The Muslim spiritual leader requested a performance at 2:30, after noon prayers. I showed up strumming my banjulele, wearing a wool tuxedo, tails too wide and too long, gray banker pants too tight and too short, red Converse all-stars and a bowler hat that said I meant business.
Every clown needs a bowler hat.
I'm a volunteer with Clowns Without Borders USA, part of an international organization that believes in the power of laughter to instill resilience in those facing crises like civil war and natural disasters. We'd been invited to Sierra Leone to perform for communities affected by the massive West African Ebola outbreak that spanned from late 2013 to early 2016 and claimed an estimated 4,000 lives in the country.
On a rainy day in June, World Refugee Awareness Month, I led a procession of clowns (not the scary kind) through muddy Freetown ditches and past shacks housing 10 people or more. A crowd of 300 smiling adults and children surrounded the imam's house, some sitting, others perched on cars or peering at us from inside the house's open windows.
I'm a graduate of the Dell'Arte International School of Physical Theatre in Blue Lake, California, and this was my 22nd trip with CWB since 2003. During visits to 11 countries including Turkey, Haiti, South Africa and Colombia, I've performed as warplanes flew overhead, been chased off stages by goats and welcomed by tribal chiefs. On this afternoon in Sierra Leone, I saw something that's both totally ordinary in this day and age — and extraordinary.
A 6-year-old girl in a black sequined hijab leaned out a window to watch us perform. As the show began, I walked her way to tip my hat -- the clown must acknowledge the whole crowd. She laughed, then ducked behind a curtain. The cloth was thin enough that I could see her silhouette behind it. And then, her face was replaced by the back of a smartphone. She quickly came out from behind the curtain, but playfully hid every time I looked back at her.
The phone, however, didn't budge the rest of the show.
Bruised ego, full heart
In 2015, I performed at a refugee camp in eastern Turkey for Yazidi families who'd escaped systematic slaughter by ISIS. The audience was full of women and children (most of the men had been killed) -- and smartphones. There were so many phones being used to record the show and tweet and text images to friends that I struggled to feel genuinely connected to the audience.
For more than a decade I'd performed for people who've experienced unimaginable trauma. I was used to seeing faces: hundreds of smiles, eyes trained on juggling clubs flying through the air and jaws wide at the sight of a magic disappearing handkerchief. People watched our shows transfixed and unimpeded by technology. Then -- phones blocked the smiles.
Two years later in Sierra Leone, I found myself performing for as many phones as people. My ego was a little hurt, but my heart was lifted.
Ubiquitous phones in these two settings say a couple of things. First, though the media often portrays refugees as decrepit, hungry and desperate, the Yazidi families we met in Turkey had been as wealthy and successful as my peers in the medical profession (far more wealthy than us clowns). They were professionals -- nurses, doctors, businesspeople -- who were forced to flee their homes at a moment's notice simply because of where they were born.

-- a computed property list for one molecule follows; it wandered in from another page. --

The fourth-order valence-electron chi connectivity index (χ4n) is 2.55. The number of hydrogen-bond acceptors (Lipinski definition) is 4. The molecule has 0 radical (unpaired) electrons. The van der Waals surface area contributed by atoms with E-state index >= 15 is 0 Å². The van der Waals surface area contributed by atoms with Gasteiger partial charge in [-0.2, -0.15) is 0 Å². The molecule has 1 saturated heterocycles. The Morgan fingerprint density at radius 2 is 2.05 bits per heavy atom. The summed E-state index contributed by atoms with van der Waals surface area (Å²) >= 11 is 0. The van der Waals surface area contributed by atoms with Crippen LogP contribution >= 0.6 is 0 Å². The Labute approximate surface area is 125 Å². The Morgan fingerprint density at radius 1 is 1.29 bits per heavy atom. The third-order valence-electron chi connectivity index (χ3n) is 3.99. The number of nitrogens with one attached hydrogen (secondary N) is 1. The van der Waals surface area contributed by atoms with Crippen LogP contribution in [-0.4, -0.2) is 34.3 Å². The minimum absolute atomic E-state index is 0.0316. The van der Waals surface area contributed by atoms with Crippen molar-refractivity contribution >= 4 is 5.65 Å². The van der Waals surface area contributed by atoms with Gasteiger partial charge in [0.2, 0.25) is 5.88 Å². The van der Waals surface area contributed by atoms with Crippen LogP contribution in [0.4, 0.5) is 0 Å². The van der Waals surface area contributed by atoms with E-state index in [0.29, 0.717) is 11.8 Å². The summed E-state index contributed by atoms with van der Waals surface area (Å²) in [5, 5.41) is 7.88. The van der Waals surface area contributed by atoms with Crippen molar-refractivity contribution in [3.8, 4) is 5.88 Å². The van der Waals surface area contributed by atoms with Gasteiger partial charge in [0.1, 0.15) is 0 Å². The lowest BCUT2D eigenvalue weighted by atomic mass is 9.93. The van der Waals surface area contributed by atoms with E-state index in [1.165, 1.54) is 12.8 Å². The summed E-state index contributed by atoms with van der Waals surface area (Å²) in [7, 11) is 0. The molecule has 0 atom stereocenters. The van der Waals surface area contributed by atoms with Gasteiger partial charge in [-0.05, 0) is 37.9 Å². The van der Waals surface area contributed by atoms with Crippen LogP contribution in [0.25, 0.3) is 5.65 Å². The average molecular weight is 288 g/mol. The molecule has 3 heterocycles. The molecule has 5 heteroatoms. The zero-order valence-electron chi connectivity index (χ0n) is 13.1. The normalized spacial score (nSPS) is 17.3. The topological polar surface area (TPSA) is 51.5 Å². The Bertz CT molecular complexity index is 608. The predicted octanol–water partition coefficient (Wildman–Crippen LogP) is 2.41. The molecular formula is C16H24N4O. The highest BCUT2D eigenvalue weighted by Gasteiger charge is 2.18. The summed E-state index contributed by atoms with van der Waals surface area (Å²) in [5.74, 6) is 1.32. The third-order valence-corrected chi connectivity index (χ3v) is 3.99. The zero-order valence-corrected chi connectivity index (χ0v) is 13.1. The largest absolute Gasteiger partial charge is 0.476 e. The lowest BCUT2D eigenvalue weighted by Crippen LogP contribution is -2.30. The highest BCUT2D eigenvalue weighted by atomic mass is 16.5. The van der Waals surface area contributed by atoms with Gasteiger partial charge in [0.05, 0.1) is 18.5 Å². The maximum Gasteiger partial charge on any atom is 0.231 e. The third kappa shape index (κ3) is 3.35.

Second, everyday technology can have a profound impact.
Smartphones saving lives
In his book "Ebola: How a People's Science Helped End an Epidemic," anthropologist Paul Richards reflects on how local expertise and common sense may have done more to successfully curb the Ebola outbreak than most large-scale, multimillion-dollar NGO interventions. The simple use of mobile technology allowed people quarantined in homes to communicate with the outside world, describe what they saw and ask for the help they needed.
Even in the poorest neighborhoods we visited in Freetown, everyone had a phone. Most had smartphones. Communication saved lives during the Ebola crisis. Sharing stories, images and videos with the press of a button allowed communities ravaged by the virus to maintain some semblance of normalcy. Similarly, mobile technology in the Yazidi camps of Turkey helped those who'd lost everything hold onto something, and record and share it. It's a lifeline the CNET News team observed repeatedly while reporting for Life, Disrupted, a 2016 special series on tech and the global refugee crisis.
At the end of our Sierra Leone show, we kicked off a lively dance party and let the smallest and youngest audience members climb atop our shoulders and look out over the cheering crowd. I turned back to the girl in the window. She saw me and waved. I walked over to her, and this time she didn't run. She put her phone down, reached out her hand and gave me a high-five.
Then, as I walked away, she picked up her phone again. I'm pretty sure she pressed "send."
Tim Cunningham is a volunteer with Clowns Without Borders USA and its former executive director. He's currently completing a doctoral degree at Columbia University's Mailman School of Public Health, and aspires to bridge laughter, health, joy and play.
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